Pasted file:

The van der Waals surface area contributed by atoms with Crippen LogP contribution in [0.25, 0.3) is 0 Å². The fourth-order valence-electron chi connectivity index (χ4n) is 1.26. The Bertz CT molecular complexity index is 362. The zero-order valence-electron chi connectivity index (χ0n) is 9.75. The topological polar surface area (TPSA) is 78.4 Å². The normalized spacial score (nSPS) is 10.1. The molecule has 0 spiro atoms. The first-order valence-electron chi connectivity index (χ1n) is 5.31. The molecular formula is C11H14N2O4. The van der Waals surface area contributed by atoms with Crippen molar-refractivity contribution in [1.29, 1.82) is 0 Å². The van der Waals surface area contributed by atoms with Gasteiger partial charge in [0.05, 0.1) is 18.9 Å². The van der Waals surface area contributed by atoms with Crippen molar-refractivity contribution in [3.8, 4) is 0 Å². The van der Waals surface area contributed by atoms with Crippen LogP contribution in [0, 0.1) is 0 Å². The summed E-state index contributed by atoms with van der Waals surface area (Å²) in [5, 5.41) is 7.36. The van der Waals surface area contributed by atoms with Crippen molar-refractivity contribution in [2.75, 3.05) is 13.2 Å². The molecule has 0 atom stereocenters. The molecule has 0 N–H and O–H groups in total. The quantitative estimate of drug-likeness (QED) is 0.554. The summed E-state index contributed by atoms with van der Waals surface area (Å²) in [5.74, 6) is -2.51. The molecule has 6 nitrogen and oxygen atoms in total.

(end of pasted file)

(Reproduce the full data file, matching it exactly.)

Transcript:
The van der Waals surface area contributed by atoms with Crippen LogP contribution in [0.25, 0.3) is 0 Å². The fourth-order valence-electron chi connectivity index (χ4n) is 1.26. The Bertz CT molecular complexity index is 362. The zero-order valence-electron chi connectivity index (χ0n) is 9.75. The topological polar surface area (TPSA) is 78.4 Å². The normalized spacial score (nSPS) is 10.1. The molecule has 0 spiro atoms. The first-order valence-electron chi connectivity index (χ1n) is 5.31. The molecular formula is C11H14N2O4. The van der Waals surface area contributed by atoms with Crippen molar-refractivity contribution in [1.29, 1.82) is 0 Å². The van der Waals surface area contributed by atoms with Gasteiger partial charge in [0.05, 0.1) is 18.9 Å². The van der Waals surface area contributed by atoms with Crippen molar-refractivity contribution in [3.8, 4) is 0 Å². The van der Waals surface area contributed by atoms with Crippen LogP contribution in [0, 0.1) is 0 Å². The summed E-state index contributed by atoms with van der Waals surface area (Å²) in [5, 5.41) is 7.36. The van der Waals surface area contributed by atoms with Crippen molar-refractivity contribution in [2.75, 3.05) is 13.2 Å². The molecule has 0 atom stereocenters. The molecule has 0 N–H and O–H groups in total. The quantitative estimate of drug-likeness (QED) is 0.554. The summed E-state index contributed by atoms with van der Waals surface area (Å²) in [5.74, 6) is -2.51. The molecule has 6 nitrogen and oxygen atoms in total.